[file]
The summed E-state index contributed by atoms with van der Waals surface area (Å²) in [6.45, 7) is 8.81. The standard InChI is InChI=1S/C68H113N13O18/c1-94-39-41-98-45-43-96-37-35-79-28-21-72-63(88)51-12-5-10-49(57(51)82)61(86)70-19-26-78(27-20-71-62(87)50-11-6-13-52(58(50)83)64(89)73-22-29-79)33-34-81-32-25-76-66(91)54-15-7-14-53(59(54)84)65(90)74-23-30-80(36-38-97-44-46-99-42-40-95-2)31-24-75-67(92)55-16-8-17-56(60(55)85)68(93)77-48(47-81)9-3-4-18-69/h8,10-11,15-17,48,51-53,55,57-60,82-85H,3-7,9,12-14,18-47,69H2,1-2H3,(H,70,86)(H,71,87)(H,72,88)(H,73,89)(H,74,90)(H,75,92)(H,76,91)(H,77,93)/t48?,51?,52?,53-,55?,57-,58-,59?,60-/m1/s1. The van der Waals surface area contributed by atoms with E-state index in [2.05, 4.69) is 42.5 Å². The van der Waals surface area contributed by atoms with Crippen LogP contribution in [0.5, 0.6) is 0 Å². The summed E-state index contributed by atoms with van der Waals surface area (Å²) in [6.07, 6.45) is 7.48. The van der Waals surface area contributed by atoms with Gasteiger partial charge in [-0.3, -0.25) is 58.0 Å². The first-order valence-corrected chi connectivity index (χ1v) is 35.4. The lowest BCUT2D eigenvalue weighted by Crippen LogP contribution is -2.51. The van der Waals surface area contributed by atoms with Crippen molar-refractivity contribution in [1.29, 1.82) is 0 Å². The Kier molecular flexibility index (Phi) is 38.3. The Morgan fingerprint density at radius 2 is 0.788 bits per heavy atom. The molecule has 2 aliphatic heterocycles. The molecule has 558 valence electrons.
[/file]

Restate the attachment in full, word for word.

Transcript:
The summed E-state index contributed by atoms with van der Waals surface area (Å²) in [6.45, 7) is 8.81. The standard InChI is InChI=1S/C68H113N13O18/c1-94-39-41-98-45-43-96-37-35-79-28-21-72-63(88)51-12-5-10-49(57(51)82)61(86)70-19-26-78(27-20-71-62(87)50-11-6-13-52(58(50)83)64(89)73-22-29-79)33-34-81-32-25-76-66(91)54-15-7-14-53(59(54)84)65(90)74-23-30-80(36-38-97-44-46-99-42-40-95-2)31-24-75-67(92)55-16-8-17-56(60(55)85)68(93)77-48(47-81)9-3-4-18-69/h8,10-11,15-17,48,51-53,55,57-60,82-85H,3-7,9,12-14,18-47,69H2,1-2H3,(H,70,86)(H,71,87)(H,72,88)(H,73,89)(H,74,90)(H,75,92)(H,76,91)(H,77,93)/t48?,51?,52?,53-,55?,57-,58-,59?,60-/m1/s1. The van der Waals surface area contributed by atoms with E-state index in [2.05, 4.69) is 42.5 Å². The van der Waals surface area contributed by atoms with Crippen LogP contribution in [0.5, 0.6) is 0 Å². The summed E-state index contributed by atoms with van der Waals surface area (Å²) in [6.07, 6.45) is 7.48. The van der Waals surface area contributed by atoms with Gasteiger partial charge in [-0.3, -0.25) is 58.0 Å². The first-order valence-corrected chi connectivity index (χ1v) is 35.4. The lowest BCUT2D eigenvalue weighted by Crippen LogP contribution is -2.51. The van der Waals surface area contributed by atoms with Crippen molar-refractivity contribution in [1.29, 1.82) is 0 Å². The Kier molecular flexibility index (Phi) is 38.3. The Morgan fingerprint density at radius 2 is 0.788 bits per heavy atom. The molecule has 2 aliphatic heterocycles. The molecule has 558 valence electrons.